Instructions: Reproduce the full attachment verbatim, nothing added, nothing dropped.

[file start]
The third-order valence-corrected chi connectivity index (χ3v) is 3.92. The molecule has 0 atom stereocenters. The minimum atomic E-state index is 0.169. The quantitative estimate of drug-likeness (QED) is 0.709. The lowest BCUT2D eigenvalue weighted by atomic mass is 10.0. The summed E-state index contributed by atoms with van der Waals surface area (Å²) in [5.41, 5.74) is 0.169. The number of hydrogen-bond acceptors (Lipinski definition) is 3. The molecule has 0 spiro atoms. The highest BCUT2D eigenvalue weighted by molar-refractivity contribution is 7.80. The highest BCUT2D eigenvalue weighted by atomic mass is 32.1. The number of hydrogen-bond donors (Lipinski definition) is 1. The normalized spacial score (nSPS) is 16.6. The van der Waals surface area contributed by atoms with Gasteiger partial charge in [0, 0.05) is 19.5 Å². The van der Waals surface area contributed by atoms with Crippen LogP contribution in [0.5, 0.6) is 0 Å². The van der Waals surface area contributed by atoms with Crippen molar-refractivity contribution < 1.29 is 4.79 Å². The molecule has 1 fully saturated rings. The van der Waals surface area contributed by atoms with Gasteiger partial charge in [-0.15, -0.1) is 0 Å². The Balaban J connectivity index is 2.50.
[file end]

The third-order valence-corrected chi connectivity index (χ3v) is 3.92. The molecule has 0 atom stereocenters. The minimum atomic E-state index is 0.169. The quantitative estimate of drug-likeness (QED) is 0.709. The lowest BCUT2D eigenvalue weighted by atomic mass is 10.0. The summed E-state index contributed by atoms with van der Waals surface area (Å²) in [5.41, 5.74) is 0.169. The number of hydrogen-bond acceptors (Lipinski definition) is 3. The molecule has 0 spiro atoms. The highest BCUT2D eigenvalue weighted by molar-refractivity contribution is 7.80. The highest BCUT2D eigenvalue weighted by atomic mass is 32.1. The number of hydrogen-bond donors (Lipinski definition) is 1. The normalized spacial score (nSPS) is 16.6. The van der Waals surface area contributed by atoms with Gasteiger partial charge in [0, 0.05) is 19.5 Å². The van der Waals surface area contributed by atoms with Crippen LogP contribution in [0.5, 0.6) is 0 Å². The van der Waals surface area contributed by atoms with Crippen molar-refractivity contribution < 1.29 is 4.79 Å². The molecule has 1 fully saturated rings. The van der Waals surface area contributed by atoms with Gasteiger partial charge in [-0.15, -0.1) is 0 Å². The Balaban J connectivity index is 2.50.